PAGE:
For those who still believe that votes do not count in Nigeria, they need to wake up. Votes now count! What is more, it could be your vote that could determine the ultimate winner of the election. I stumbled on a piece written by Joachim Macebong on April 1, 2011, titled; “The Importance of one Vote”. The article is very instructive. Here is an excerpt: The most often heard excuse for not voting in an election is “my one little vote won’t make a difference.” Yet, history is full of instances proving the enormous power of one single vote. In many cases, the course of nations has been changed because one individual ballot was cast or not cast.
In 1645, one vote gave Oliver Cromwell control of England. In 1649, one vote literally cost King Charles I of England his head. The vote to behead him was 67 against and 68 for – the ax fell thanks to one vote. In 1714, one vote placed King George I on the throne of England and restored the monarchy. In 1776, one vote gave America the English language instead of German. Thomas Jefferson, Andrew Jackson and Rutherford B. Hayes all became the US Presidents by a margin of one vote. In 1868, one vote in the US Senate saved President Andrew Johnson from impeachment. In 1875, a one-vote margin changed France from a monarchy to a republic. On November 8, 1923, members of the then revolutionary political party met to elect a leader in a Munich, Germany beer hall. By a majority of one vote, they chose an ex-soldier named Adolph Hitler to become the NAZI Party leader. South Africa lost the bid to host 2006 world cup to Germany by one vote.”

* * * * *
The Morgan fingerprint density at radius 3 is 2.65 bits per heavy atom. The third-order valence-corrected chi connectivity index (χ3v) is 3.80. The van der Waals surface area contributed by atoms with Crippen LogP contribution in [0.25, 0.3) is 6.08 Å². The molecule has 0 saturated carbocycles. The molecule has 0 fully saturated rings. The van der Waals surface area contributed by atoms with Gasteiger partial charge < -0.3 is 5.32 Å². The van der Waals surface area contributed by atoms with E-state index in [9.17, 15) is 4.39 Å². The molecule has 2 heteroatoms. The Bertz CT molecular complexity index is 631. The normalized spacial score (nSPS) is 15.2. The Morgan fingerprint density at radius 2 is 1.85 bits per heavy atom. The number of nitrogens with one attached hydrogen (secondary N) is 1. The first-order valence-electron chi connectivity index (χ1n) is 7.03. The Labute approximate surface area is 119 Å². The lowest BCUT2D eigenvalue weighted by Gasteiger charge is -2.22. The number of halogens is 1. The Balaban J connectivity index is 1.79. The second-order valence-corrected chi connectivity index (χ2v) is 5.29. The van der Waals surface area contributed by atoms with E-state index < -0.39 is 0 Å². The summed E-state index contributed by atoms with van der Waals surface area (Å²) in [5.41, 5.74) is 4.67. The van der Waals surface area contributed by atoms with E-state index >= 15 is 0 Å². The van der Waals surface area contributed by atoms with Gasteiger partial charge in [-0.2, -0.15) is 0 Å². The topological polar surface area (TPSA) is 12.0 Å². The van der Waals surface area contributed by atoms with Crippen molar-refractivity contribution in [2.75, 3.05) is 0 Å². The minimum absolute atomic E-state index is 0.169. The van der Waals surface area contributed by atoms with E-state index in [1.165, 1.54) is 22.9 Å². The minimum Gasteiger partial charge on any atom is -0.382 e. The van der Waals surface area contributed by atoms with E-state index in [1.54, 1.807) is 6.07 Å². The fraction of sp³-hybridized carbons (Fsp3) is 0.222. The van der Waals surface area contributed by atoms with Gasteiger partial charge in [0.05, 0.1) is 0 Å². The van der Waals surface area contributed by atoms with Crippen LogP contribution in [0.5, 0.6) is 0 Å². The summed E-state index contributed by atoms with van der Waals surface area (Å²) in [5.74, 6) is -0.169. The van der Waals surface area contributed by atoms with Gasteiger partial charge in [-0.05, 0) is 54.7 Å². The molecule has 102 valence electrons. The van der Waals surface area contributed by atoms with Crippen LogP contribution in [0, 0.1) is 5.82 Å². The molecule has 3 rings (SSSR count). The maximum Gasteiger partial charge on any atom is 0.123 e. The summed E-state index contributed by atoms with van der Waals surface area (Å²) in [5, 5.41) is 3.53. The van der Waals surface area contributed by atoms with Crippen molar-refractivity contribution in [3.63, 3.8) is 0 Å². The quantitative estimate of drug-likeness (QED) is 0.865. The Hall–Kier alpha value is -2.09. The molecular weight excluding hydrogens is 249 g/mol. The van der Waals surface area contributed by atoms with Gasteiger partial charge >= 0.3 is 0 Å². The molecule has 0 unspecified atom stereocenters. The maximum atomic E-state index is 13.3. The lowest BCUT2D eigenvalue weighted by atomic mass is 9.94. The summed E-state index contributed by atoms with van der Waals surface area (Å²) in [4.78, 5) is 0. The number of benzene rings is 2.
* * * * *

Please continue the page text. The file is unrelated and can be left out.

Voting is your right, use it well!